Do:   Do the things bring you closer to joy and into a deeper expression of the exquisite person that you are. Don’t defer your life while you’re waiting for things to shift. It is the living of your life that will shift things.

Comments on: "Freefall" (8)

  1. Sooo glad the new job is all you wanted it to be Lisa. You DID it! 😀 Sam

      “Maybe a person’s time would be as well spent raising food as raising money to buy food.” 

    ________________________________

  2. Michael said:

    It is good to know that we are not tossed about in chaos alone. That other people also have similar experiences in their lives from time to time. My own past couple of months have been extremely stressful due to several things happening simultaneously. Just when I thought I was home free for a while, having resolved a major obstacle I had been working on for months, I could relax and continue working my plan on entirely my own terms, Bam! Bam! Bam! What the…? Why me? Why now? Who should I blame?

    This was perhaps the first time in my life however that I felt I had the tools in my toolbox to deal with the intense stressors I was experiencing. I had some friends I could talk much of it out with and that helped me see the larger picture and different possibilities. I had my own essentially basic “survival” practices to step back into that helped keep me physically healthy to also better deal with the situations. Although my ability to sleep was greatly disturbed, I also took that as a challenge to manage with knowledge accumulated in the past.

    With a good set of tools to work with I knew to and kept telling myself, this is only temporary. It will pass. Make a plan and work it. Simplify. Break it down. Prioritize. Do the work. Take the first step. Then the next.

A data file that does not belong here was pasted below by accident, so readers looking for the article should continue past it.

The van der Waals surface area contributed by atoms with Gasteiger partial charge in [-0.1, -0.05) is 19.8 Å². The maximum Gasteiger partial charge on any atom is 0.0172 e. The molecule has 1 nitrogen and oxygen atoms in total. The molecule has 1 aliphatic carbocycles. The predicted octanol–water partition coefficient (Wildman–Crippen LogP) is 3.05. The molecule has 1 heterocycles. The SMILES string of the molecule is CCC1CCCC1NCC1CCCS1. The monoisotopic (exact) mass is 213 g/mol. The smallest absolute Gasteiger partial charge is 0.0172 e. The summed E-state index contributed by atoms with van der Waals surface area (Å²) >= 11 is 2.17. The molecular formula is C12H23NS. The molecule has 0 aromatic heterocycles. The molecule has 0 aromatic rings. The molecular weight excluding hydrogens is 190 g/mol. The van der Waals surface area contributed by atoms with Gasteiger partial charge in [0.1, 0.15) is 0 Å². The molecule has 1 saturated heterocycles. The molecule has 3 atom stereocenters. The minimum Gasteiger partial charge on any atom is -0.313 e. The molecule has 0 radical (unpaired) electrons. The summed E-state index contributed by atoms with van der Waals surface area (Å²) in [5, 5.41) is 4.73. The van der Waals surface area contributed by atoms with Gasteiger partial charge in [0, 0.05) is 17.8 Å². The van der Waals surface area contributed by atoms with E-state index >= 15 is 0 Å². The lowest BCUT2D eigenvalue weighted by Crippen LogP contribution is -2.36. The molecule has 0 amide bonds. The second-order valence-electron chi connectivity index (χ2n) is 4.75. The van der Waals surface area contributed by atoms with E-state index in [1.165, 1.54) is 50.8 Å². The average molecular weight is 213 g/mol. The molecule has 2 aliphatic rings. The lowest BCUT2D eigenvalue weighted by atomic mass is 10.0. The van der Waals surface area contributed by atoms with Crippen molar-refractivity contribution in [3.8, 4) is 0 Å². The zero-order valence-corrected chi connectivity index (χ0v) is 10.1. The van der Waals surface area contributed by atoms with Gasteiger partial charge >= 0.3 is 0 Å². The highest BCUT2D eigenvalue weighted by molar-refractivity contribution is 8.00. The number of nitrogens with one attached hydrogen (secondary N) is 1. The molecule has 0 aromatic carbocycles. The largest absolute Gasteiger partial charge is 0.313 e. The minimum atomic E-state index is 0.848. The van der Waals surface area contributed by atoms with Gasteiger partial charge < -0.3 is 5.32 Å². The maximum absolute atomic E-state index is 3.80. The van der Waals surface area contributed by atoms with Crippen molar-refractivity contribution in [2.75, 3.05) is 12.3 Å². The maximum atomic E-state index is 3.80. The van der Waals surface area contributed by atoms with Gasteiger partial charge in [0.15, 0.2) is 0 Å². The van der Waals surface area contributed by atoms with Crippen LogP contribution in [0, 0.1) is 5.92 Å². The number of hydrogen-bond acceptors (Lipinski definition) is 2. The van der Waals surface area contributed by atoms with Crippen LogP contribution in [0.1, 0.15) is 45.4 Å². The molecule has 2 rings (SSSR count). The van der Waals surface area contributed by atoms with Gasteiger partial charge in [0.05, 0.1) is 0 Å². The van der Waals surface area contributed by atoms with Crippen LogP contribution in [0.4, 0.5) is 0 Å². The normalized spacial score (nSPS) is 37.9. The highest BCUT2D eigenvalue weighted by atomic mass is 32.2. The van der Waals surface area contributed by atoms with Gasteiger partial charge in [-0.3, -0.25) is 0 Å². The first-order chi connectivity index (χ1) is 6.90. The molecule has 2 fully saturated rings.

For a change I was able to minimize the less useful time spent in trying to identify and blame others. Reduce the time wondering why me, why now, and what happened to get me in this mess. I mostly was able to save those things, those questions for later when I did have time to think about them. Answers to those questions are important to me because I want to learn from my experiences. That has worked well for me in the past and led me to having the tools I have available to me today.

    I feel I have completed and resolved most of the things that rushed down the pike at me with such fury. I still have a thing or two to resolve but they do not seem so daunting as before. I have been able to shift into the quest for information and new knowledge. What can I learn for all this? I’ve been able to look back and think, “wow, I’ve done it!” I had help and I’ve thanked those that helped. I am grateful they were there and available when I needed. And I’ve met a new friend in the process of getting my status quo so shook up I had to look out into the the bigger world outside myself.

    • Thank you for sharing your personal story, Michael. I guess that’s the beauty of having a spiritual practice to fall back on, to sustain us during the rough times as well as enrich our lives during the good times. To retain the perspective that “this is only temporary, it will pass” is key. I’m glad you came out the other side of your situation with grace.

  3. Tricia said:

    I really enjoyed reading this, Lisa. I especially liked the very end; in fact, I liked it so much I am sharing it! And congratulations on your new job! It sounds like the perfect fit for you.

  4. alexandra said:

    Perhaps, for some reason, your soul needed that turmoil to strengthen itself. Do you feel stronger for it? Have you learned things from it? Are you able to guide other souls through similar circumstances? I would guess yes because you are perceptive to begin with.

    • Hey Alexandra, thanks for your thoughtful questions. Yes, in retrospect, I can see that I was called to stretch further than ever before. To CHOOSE to have faith in people, myself, and life in general; even while not being able to see through “muddy waters” to the other side. It turns out I was closer to success in many areas of life than I could have imagined. So the lesson is to keep on swimming, or even just float a while!